Chocolate Chip Cookies and Surrender to God
I once heard a preacher say, “How do you expect to defeat the devil if you can’t defeat a chocolate chip cookie?” While this is a comical question about overcoming evil, it’s also a great reminder that defeating—or not eating—any cookie never is just about the cookie; it’s about the inner strength of the one who resists it.
I can’t tell you the number of times I have failed in my battle against a chocolate chip cookie, a bag of Cheetos, or a slice of cake. There have been seasons when I have wondered why I have even bothered to lie to myself and say, “I will buy the bag of cookies, but I will eat only just one”?
There have been other seasons—years even—when I have (to my joy) stayed faithfully on the health bandwagon. Other times, when I have lost the battle against temptation, I have later realized that my responses to food have revealed much about the internal posture of my emotions, my anxieties, and ultimately my lack of trust in God.
Which brings me to an interesting point: In Christian circles, we have labeled an addiction to drugs, for example, as being much worse than an addiction to food. Let me stress that any out-of-control behavior is of interest to God. Why? Because every out-of-control behavior is about the heart—and God cares very much about the hearts of His children. Every part of who we are matters to Him. In fact, your soul is made up of your mind, your will, and your emotions. To deny that emotions are spiritual denies Him the ability to minister to any emotion that is broken. And in the same way that an illegal drug can be used to numb feelings in an attempt to deal with the overwhelming, food can be used in the same way.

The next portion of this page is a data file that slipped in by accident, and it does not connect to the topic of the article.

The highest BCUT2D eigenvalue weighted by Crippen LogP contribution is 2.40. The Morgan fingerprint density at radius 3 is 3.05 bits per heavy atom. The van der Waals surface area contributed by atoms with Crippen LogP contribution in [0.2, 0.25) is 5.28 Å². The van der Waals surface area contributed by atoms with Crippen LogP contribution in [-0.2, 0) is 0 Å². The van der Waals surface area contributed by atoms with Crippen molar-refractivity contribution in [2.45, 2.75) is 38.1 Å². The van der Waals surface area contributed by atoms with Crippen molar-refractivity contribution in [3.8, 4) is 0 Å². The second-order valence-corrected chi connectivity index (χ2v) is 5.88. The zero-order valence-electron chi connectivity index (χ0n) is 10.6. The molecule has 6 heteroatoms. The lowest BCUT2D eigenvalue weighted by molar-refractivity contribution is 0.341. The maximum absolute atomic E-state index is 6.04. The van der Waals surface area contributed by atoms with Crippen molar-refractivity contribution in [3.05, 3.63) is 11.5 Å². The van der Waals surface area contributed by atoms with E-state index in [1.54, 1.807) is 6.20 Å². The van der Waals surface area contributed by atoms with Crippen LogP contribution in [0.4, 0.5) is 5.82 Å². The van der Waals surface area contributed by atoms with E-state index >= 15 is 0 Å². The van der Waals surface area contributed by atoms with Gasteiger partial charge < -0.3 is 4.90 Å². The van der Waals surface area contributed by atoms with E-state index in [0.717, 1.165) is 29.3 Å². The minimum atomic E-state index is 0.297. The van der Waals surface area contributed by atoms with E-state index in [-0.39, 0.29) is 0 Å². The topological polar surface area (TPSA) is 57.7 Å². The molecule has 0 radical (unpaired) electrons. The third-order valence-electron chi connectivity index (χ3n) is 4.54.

Since his junior-high days, Ryan has battled an addiction to illegal drugs. When raw emotions related to rejection are triggered, he is driven to get high.
Tiffany has also struggled with an addiction since she was young, but her drug of choice is food. When raw emotions related to feelings of failure are triggered, she cannot overcome the compulsion to eat almost everything in the house.
Don’t you find it interesting that both Ryan and Tiffany struggle with an addiction, but Ryan’s is considered worse than Tiffany’s by most believers? This is unfortunate because a person’s inner, emotional world is always the driver behind all behavior, and the inner world is what Jesus cares about most.
All out-of-control behaviors are most about what is driving us to be out-of-control, whether we take drugs, gamble, have a sexual addiction, or eat too many Oreos. Therefore, we would be wise to take a hard look at Jesus’ focus on the heart—because our hearts are His focus.
In Scripture, when Jesus rebuked the Pharisees, it was often because they were following religious rules but were missing the heart of the gospel. They loved following the law but neglected mercy and love. They had the behavior right, but their hearts were all wrong.
God is after the total, complete surrender of our hearts, and all that we are, in every area of our lives. He wants you to give all of yourself to Him—including how you relate to food. When we are totally surrendered, we can confidently walk in the purposes He has for us—and we can serve Him and others well.
If you struggle in your relationship with food, invite Him into this area of your life. He wants to change you so that you can do His will and fulfill His purposes.
Remember this: Our relationship with food isn’t just about resisting temptation; it’s about pointing our hearts toward God while we surrender the cookies.